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EPA's Smog Proposal Falls Short of Protecting the Public

Stronger measures needed to reduce ozone pollution
August 1, 2003
Washington DC —

The latest federal proposal promising to help clear up the nation's smog and soot problems will fall far short of its goal, environmental groups said today. A coalition of groups is submitting formal comments later today criticizing the Environmental Protection Agency's (EPA) proposed "options" for implementing the 1997 8-hour ozone standard. The groups said the EPA proposal would actually weaken protections against smog.

Despite increasing evidence that long term exposure to lower levels of ozone can cause dangerous and sometimes permanent lung problems, the EPA is proposing to give polluted metropolitan areas more time and more loopholes to avoid taking the steps needed to protect public health.

"What we need is clean air, but what the EPA is offering is more delays and more opportunities to game the system," said Ann Weeks, Legal Director at CATF. "EPA was given the task of implementing strong new ozone standards, and they've come back with proposals that would leave the public breathing more smog -- not less."

In 1997, EPA put in place a more protective 8-hour ozone standards after scientific evidence demonstrated that the existing 1-hour ozone standard (in place since 1979) does not sufficiently protect children, asthmatics, and those active outdoors from the adverse health effects caused by ozone smog. These health effects -- which result not only from exposure to high levels of ozone over shorter time periods, but also from longer exposure to lower levels of ozone -- include decreased lung function, respiratory ailments, asthma attacks, hospital admissions and emergency room visits for respiratory problems, inflammation of the lungs, and possible long-term lung damage.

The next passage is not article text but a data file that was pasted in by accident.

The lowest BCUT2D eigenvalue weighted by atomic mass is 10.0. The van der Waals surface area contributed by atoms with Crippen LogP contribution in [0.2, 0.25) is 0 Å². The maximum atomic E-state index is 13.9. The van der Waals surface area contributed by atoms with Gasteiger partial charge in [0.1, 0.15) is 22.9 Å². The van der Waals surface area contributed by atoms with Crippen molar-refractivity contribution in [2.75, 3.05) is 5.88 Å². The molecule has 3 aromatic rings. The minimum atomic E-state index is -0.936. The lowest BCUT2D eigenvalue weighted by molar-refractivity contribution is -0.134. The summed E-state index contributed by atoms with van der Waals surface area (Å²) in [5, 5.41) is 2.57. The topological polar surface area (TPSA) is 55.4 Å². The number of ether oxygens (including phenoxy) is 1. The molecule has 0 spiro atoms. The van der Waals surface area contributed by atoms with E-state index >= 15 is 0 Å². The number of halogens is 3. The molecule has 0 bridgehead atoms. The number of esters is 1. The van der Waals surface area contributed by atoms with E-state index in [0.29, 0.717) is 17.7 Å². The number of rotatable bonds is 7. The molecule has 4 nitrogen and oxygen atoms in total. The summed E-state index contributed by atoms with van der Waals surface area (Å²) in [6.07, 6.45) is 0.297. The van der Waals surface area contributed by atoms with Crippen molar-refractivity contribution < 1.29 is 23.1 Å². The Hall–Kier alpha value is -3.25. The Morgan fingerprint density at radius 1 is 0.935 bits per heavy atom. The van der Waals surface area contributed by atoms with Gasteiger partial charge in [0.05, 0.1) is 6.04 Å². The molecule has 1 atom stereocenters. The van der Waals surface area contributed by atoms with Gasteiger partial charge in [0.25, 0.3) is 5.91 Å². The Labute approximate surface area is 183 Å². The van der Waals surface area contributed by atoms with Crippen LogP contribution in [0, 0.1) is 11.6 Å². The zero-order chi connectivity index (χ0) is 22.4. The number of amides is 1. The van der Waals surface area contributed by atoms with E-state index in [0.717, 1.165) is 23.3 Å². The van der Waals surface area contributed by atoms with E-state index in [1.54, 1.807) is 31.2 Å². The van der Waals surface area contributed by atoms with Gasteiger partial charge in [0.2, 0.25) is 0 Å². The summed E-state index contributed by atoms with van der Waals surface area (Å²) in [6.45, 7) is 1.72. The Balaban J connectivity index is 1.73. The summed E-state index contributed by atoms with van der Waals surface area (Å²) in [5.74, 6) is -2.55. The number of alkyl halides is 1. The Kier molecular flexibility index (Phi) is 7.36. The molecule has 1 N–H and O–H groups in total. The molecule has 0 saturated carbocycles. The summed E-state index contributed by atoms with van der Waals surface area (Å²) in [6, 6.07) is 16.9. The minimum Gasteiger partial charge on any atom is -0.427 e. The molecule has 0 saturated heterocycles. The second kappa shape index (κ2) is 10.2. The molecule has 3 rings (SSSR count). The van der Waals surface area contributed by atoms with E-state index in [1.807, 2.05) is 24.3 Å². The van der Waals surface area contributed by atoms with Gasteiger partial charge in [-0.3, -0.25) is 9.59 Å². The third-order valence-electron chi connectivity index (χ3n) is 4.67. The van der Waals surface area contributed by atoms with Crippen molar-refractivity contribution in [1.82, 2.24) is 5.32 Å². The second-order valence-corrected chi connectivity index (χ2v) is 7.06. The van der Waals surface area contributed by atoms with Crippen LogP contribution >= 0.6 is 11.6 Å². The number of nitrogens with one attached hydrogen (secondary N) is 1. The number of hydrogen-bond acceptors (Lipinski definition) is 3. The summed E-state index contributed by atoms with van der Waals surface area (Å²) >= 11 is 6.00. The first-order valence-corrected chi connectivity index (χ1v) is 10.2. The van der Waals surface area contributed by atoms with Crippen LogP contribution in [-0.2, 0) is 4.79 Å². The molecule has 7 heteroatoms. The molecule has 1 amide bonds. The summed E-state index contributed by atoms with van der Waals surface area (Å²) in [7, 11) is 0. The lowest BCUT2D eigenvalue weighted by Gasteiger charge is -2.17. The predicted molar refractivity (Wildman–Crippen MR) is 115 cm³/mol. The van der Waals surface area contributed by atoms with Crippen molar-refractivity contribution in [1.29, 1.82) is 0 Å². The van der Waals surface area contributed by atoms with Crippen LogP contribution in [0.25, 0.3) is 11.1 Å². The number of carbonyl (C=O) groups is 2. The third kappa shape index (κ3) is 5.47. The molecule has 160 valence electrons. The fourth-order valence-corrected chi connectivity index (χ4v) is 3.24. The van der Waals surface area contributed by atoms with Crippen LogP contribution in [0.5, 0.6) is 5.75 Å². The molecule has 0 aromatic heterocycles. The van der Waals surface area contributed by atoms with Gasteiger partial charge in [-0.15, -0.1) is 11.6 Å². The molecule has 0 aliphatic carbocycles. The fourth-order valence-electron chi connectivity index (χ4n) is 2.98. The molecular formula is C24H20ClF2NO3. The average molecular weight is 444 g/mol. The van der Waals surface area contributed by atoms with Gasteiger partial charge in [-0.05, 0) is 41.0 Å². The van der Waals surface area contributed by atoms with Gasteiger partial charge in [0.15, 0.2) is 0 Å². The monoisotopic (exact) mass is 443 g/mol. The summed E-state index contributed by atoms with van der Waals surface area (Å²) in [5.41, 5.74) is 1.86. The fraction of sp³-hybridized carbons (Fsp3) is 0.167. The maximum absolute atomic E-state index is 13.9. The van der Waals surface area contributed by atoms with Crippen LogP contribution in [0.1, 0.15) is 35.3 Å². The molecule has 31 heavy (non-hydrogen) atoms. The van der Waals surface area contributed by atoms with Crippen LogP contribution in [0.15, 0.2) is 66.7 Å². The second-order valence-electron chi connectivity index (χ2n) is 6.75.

The EPA has finally published a proposal to implement the 8-hour ozone standards. Unfortunately, the proposal would create more problems than it would solve. Here are some of the weaknesses cited by the environmental coalition in comments to be submitted later today:



  • EPA is proposing to offer more "flexibility" in meeting ozone standards, even in the smoggiest areas of the country, a move that would leave people in these areas breathing dirty air for years to come. For example, New York City, which has failed to meet the 1-hour standard by the deadline required by the Clean Air Act, would receive a new 8-hour classification, and be given yet another extension of time to get to cleaner air. The old deadline for compliance under the 1-hour standard would disappear entirely, along with already-adopted pollution control limits on transportation emissions, opening the door for additional sprawling development and new roadbuilding.


  • EPA's proposal would allow some of the smoggiest areas in the country to avoid additional protective New Source Review requirements based on the 8-hour standard, letting power plants and other stationary pollution sources off the hook. Far from saving money, this proposal would simply shift the cost of dirty air away from polluters, by limiting the scope of clean up requirements imposed on industrial sources like factories and power plants.